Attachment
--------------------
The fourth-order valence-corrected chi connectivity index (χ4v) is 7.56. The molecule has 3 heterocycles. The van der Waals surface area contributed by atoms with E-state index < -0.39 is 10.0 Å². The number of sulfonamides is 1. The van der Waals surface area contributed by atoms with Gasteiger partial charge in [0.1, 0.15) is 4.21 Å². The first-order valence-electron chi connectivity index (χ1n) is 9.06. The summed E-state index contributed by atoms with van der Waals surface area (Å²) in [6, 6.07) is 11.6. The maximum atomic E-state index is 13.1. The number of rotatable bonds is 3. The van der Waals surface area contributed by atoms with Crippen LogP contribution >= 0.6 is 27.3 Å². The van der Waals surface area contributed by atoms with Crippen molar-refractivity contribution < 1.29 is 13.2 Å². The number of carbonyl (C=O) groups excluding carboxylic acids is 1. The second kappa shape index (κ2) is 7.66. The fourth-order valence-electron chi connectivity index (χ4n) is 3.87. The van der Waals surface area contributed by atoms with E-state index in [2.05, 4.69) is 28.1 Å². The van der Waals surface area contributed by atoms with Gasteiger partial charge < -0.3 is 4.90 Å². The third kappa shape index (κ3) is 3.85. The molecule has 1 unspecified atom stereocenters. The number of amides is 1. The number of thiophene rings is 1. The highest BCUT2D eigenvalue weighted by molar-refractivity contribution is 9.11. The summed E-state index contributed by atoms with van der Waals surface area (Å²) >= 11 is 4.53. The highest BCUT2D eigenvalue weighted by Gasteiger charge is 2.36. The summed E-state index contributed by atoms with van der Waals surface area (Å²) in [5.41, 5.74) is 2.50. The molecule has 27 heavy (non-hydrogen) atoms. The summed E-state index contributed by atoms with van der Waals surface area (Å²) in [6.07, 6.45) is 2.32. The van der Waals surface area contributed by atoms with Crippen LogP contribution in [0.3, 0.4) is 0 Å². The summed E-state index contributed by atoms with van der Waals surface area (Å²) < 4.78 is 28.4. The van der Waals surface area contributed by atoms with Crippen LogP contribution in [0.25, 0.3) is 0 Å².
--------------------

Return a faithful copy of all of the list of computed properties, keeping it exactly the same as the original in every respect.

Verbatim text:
The fourth-order valence-corrected chi connectivity index (χ4v) is 7.56. The molecule has 3 heterocycles. The van der Waals surface area contributed by atoms with E-state index < -0.39 is 10.0 Å². The number of sulfonamides is 1. The van der Waals surface area contributed by atoms with Gasteiger partial charge in [0.1, 0.15) is 4.21 Å². The first-order valence-electron chi connectivity index (χ1n) is 9.06. The summed E-state index contributed by atoms with van der Waals surface area (Å²) in [6, 6.07) is 11.6. The maximum atomic E-state index is 13.1. The number of rotatable bonds is 3. The van der Waals surface area contributed by atoms with Crippen LogP contribution >= 0.6 is 27.3 Å². The van der Waals surface area contributed by atoms with Crippen molar-refractivity contribution < 1.29 is 13.2 Å². The number of carbonyl (C=O) groups excluding carboxylic acids is 1. The second kappa shape index (κ2) is 7.66. The fourth-order valence-electron chi connectivity index (χ4n) is 3.87. The van der Waals surface area contributed by atoms with E-state index in [2.05, 4.69) is 28.1 Å². The van der Waals surface area contributed by atoms with Gasteiger partial charge < -0.3 is 4.90 Å². The third kappa shape index (κ3) is 3.85. The molecule has 1 unspecified atom stereocenters. The number of amides is 1. The number of thiophene rings is 1. The highest BCUT2D eigenvalue weighted by molar-refractivity contribution is 9.11. The summed E-state index contributed by atoms with van der Waals surface area (Å²) >= 11 is 4.53. The highest BCUT2D eigenvalue weighted by Gasteiger charge is 2.36. The summed E-state index contributed by atoms with van der Waals surface area (Å²) in [5.41, 5.74) is 2.50. The molecule has 27 heavy (non-hydrogen) atoms. The summed E-state index contributed by atoms with van der Waals surface area (Å²) in [6.07, 6.45) is 2.32. The van der Waals surface area contributed by atoms with Crippen LogP contribution in [0.3, 0.4) is 0 Å². The summed E-state index contributed by atoms with van der Waals surface area (Å²) < 4.78 is 28.4. The van der Waals surface area contributed by atoms with Crippen LogP contribution in [0.25, 0.3) is 0 Å².